Popular with kite-boarders and blissfully devoid of everyone else, Long Bay Beach on Provo’s southeast coast is 3 miles of delicious solitude. Four-foot water depths going out thousands of feet are ideal for languid swims and the beach is so wide open, you may not see another soul. What you will see is the blue sea meeting the blue sky. Stop at the stunning Shore Club, which so far is the only resort even close to the beach (the easiest access is the north entrance next to the resort where a boardwalk leads to the sand). On the northwest shoreline, wild and windswept Malcolm’s is the quietest beach on the island, accessible only with a four-wheel-drive but well worth the trip for the superb snorkeling.
On the south coast away from the big resorts in Montego Bay, Treasure Beach is a collection of smaller spots with names like Jack Sprat and Calabash Bay that are more popular with the local artsy community than they are with tourists. Stretching for 6 miles, the beaches host colorful ragtag fishing boats and dive bars stocked with coolers of Red Stripe. For a party vibe and plenty of Red Stripe, head to Negril where you’ll find Seven Mile Beach; the island’s longest strip. Coming in closer to 6 miles, the boho beach is a true original that gets crowded with sun-seekers, aloe masseuses, hair-braiders and vendors hawking everything from icy beer and jerk chicken to reggae CDs and snorkel gear. Another good-time beach is Doctor’s Cave in Montego Bay, where you’ll find plenty of family-friendly conveniences like beach umbrellas, boat tours, showers and a seaside food court. A favorite of locals on a Sunday afternoon, the beach is a seashell away from the shops on the Hip Strip and favorite haunts like the Groovy Grouper Grill.
On the beach bucket list, Laughing Waters in Ocho Rios is the beach made famous in the first James Bond thriller Dr. No and the hands-down go-to for shallow water, rock pools and bowing palms. More movie history in Port Antonio and Frenchman’s Cove Beach that was the set for the movie Cocktail and also the beach of choice for Hollywood glitterati like Grace Kelly, Liz Taylor and Errol Flynn. Also in Port Antonio, fans of unflustered beaches like Boston Bay where a sunny afternoon means surfer-ready waves, smooth sand and chefs grilling the island’s spiciest jerk chicken, fish and pork.
British Virgin Islands
Named for the sugar mills that used to be there, Cane Garden Bay is where surfers rule the waves, paddle-boarders work the smooth water and everyone else claims their spot in the sun. On the northwest shore of Tortola, the largest of the BVIs, the busiest and biggest beach on the island is a long curved bay that rates high with swimmers, windsurfers, paddle-boarders and everyone else who covets the local vibe. Much quieter on the western tip, Smuggler’s Cove, once frequented by pirates, is still without too many tourists but with plenty of white sand and palm trees that keep a beat with the trade winds. Sunsets are spellbinding. On the north side of Tortola, Apple Bay has some of the best surf in the BVIs and famous full-moon parties at Bomba’s Shack.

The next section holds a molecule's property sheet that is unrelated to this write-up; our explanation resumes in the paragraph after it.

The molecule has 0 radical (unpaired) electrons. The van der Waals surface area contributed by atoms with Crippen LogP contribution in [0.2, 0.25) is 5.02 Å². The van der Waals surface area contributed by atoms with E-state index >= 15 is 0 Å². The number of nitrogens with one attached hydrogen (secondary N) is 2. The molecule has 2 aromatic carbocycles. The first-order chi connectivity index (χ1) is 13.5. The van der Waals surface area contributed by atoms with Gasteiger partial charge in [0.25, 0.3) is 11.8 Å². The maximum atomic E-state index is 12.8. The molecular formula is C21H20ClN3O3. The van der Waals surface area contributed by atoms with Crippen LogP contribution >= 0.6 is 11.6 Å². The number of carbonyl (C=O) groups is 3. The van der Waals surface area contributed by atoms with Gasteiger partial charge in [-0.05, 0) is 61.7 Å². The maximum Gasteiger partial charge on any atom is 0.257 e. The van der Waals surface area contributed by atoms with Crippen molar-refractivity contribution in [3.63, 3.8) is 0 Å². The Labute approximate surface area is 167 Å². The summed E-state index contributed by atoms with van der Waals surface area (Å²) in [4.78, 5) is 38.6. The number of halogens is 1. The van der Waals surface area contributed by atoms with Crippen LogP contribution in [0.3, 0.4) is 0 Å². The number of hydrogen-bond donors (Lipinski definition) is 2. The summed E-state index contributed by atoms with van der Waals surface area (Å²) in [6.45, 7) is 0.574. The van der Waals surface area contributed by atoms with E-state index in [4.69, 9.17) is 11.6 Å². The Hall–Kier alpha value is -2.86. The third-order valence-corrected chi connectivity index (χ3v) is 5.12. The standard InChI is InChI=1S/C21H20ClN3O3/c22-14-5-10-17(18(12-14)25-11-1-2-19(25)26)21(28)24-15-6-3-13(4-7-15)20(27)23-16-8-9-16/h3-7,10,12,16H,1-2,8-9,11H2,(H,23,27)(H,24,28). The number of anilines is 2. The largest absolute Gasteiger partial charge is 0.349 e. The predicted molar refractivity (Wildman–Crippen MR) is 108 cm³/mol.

For a sip of cocktail history, take the ferry from West End Tortola to Jost Van Dyke, the smallest of the BVIs. On the southern coast, White Bay Beach is a perfect stretch of sand with sailboats docked in the bay, snorkelers in the water and regulars chilling at the Soggy Dollar Bar where sailors pay in soggy dollars for the Painkiller shaken with Pusser’s rum, pineapple juice, coconut cream and orange juice.
U.S. Virgin Islands
Chances are your hotel in St. Thomas will be on or close enough to one of the 40 public beaches that circle the island. Three miles north of the capital city of Charlotte Amalie, Magens Bay on the north coast is the buzziest, smack between two mountains. Ideal for families who come for the calm waves and shallow water, the beach gets overcrowded when the cruise ships are in port. The only beach on the island with an entry fee — $1 per person and $1 per car — you’ll find amenities like lounge chairs, a restaurant, paddle boats, kayaks and snorkeling gear. Sundays are when you’ll find the locals setting up picnics on the sand and couples saying their “I do’s” along the heart-shaped coastline. Less crowded on the east end, Sapphire Beach is aptly named for the color of the water. Also in the east end, Secret Harbour Beach is a never-crowded spot for swimming and snorkeling in a protected bay.
In St. Croix, the beaches are the star attractions with Turtle Beach on the northeast side aces with snorkelers, Chenay Bay popular with families and at the southwest tip; Sandy Point is a 3-mile beach and the nesting area for Leatherback turtles. In St. John, Trunk Bay on the northwestern corner of the Virgin Islands National Park is one of the most photographed in the Caribbean. The tranquil surf and Underwater Snorkel Trail keep the beach busy with swimmers, divers and sailors who pay a $4 admission fee to hang out all day. Less crowded, seven beaches at Caneel Bay are worth a visit. The most crowded of the pack is Hawksnest Beach close to Cruz Bay where the ferries dock.